Desperation looms after six interruptions in one day


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If the credit card machines in hardware stores had any power right now, the Yellowknifers would buy a pitchfork.

By 5:10 p.m. Sunday, city residents had indulged in at least six separate blackouts in one 24-hour period. In Bahshoko, which lies on the same water system, residents reported a similar fate.

(Yes, we adjust the number of outages and the time we take. It could be a long night.)

Neither the NWT Power Corporation, which generates power for Yellowknife, nor Northland Utilities, which distributes it, had any definitive answers as to what was happening.

“We are continuing to investigate the cause of the outages,” a spokesperson for the electric company wrote in a Facebook post shortly before 5:30 p.m. “A falling tree or branch on the transmission line from Snare Hydro is one possible cause we are looking into but we have not yet confirmed if this is the case.”

The North Slave area was having a stormy weekend, leading some residents to speculate that gusts of up to 60 km/h may have brought down trees and interfered with the supply.

The Snare water system supplies electricity to both Yellowknife and Behchokǫ̀. Both are on their mini-grid, an island of sporadic electricity usually backed by diesel generation whose absence seemed evident on Sunday. Unlike southern Canada, North Slave can’t rely on energy from anywhere else if both hydrogen and diesel go down.

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On Sunday, the blackout began shortly after 11:30 a.m. and lasted for more than an hour, punctuated by the shortest restoration period for some customers around 12:10 p.m. before resuming.

Power began returning to some Yellowknife customers at 12:40 p.m., only to disappear again at 1:05 p.m., marking the fourth separate outage since the blackout, which came on Saturday evening.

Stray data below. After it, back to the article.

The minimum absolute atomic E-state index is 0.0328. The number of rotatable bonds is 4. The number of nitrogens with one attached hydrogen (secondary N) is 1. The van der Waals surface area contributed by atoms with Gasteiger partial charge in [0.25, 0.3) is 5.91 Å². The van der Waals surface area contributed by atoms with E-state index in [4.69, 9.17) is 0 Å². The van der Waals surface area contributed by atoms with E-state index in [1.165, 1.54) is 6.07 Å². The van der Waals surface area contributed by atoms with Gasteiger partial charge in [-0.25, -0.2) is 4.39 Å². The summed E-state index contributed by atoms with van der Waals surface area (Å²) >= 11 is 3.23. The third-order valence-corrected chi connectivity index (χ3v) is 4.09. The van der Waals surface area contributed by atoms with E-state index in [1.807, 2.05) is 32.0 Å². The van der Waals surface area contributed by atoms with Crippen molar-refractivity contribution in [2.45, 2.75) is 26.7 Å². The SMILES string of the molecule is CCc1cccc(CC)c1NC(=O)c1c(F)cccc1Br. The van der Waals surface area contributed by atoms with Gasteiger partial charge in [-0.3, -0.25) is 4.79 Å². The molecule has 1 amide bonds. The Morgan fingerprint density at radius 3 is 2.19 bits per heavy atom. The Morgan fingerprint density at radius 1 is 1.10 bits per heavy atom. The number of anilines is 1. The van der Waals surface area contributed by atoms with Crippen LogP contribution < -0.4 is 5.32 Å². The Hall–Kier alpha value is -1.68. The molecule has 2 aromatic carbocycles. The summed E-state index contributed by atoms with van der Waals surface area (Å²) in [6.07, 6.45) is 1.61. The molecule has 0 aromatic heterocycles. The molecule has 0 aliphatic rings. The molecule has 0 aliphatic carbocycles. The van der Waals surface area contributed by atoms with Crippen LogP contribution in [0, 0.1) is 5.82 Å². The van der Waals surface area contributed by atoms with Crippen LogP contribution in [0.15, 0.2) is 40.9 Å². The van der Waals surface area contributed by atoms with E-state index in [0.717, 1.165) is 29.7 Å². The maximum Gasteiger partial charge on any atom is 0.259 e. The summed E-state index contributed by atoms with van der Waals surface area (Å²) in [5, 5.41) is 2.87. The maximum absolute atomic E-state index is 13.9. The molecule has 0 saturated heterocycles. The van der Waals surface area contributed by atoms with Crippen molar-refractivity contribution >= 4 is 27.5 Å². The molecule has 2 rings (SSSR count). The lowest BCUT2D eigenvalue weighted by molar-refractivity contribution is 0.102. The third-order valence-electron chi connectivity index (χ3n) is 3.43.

The fifth came just after 4pm and the sixth an hour later, turning what had been an online murmur of online rage into a torrent that might be a powerhouse for the city, if only the NTPC could screw it up. the curse.

“Seriously, again?” One resident wrote. Others cried over Sunday pancakes and pancakes that would have baked better had they been left in a cupboard.

“Come now. My cabbage rolls are at stake here,” another resident tweeted.

In addition to the consequences of cooking, anyone with sensitive electronic equipment (or, say, a working radio station) would be understandably concerned about the impact of multiple blackouts.

Will Ganyon, from Leave the role of climatology On the NWT Infrastructure section earlier this year, he tweeted: “More than 4 blackouts in less than 24 hours. Maybe it’s time to press NTPC_News to innovate?”

Earlier on Sunday afternoon, the Electricity Corporation said that “stable energy recovery efforts are hampered by several factors” and an investigation was launched into both the outages and the delay in restoring electricity. Of particular interest will be what happened to Yellowknife’s diesel power plant, which usually restores power within minutes when water transport fails.

in TweetNorthland Utilities said the outage across the city on Sunday was due to a “loss of generation supply” from the power company, but did not elaborate.

At least one store, the Yellowknife bookstore, has surrendered.

By 6:30 p.m., the Capitol Theater in Yellowknife had also called the day, abandoning stop-and-go movie screenings citing the risk of damage to its equipment.

The simultaneous loss of power in Yellowknife and Bhachokou may indicate a broader problem in transmitting power from the Snare hydro network, which supplies both communities, although diesel generators are usually available to start operating quickly.

A small area in downtown Yellowknife has already been designated for a Sunday morning blackout to allow Northland to carry out some work, although the only notification to any business in the area appears to have been made. Thursday Tweet.

The outages come as the energy company seeks to increase power rates in several areas of the territory, including a rate increase in Yellowknife – projected at about 3.5 percent over two years – which will first affect distributor Northland but is sure to be moved After that to Northland customers in the city.

On the other hand, customers point to service interruptions such as outages on weekends and ask how price increases can be justified. On the other hand, the electricity company has long argued that the outages are partly caused by aging infrastructure and a lack of liquidity to carry out the urgently needed upgrades and replacements.

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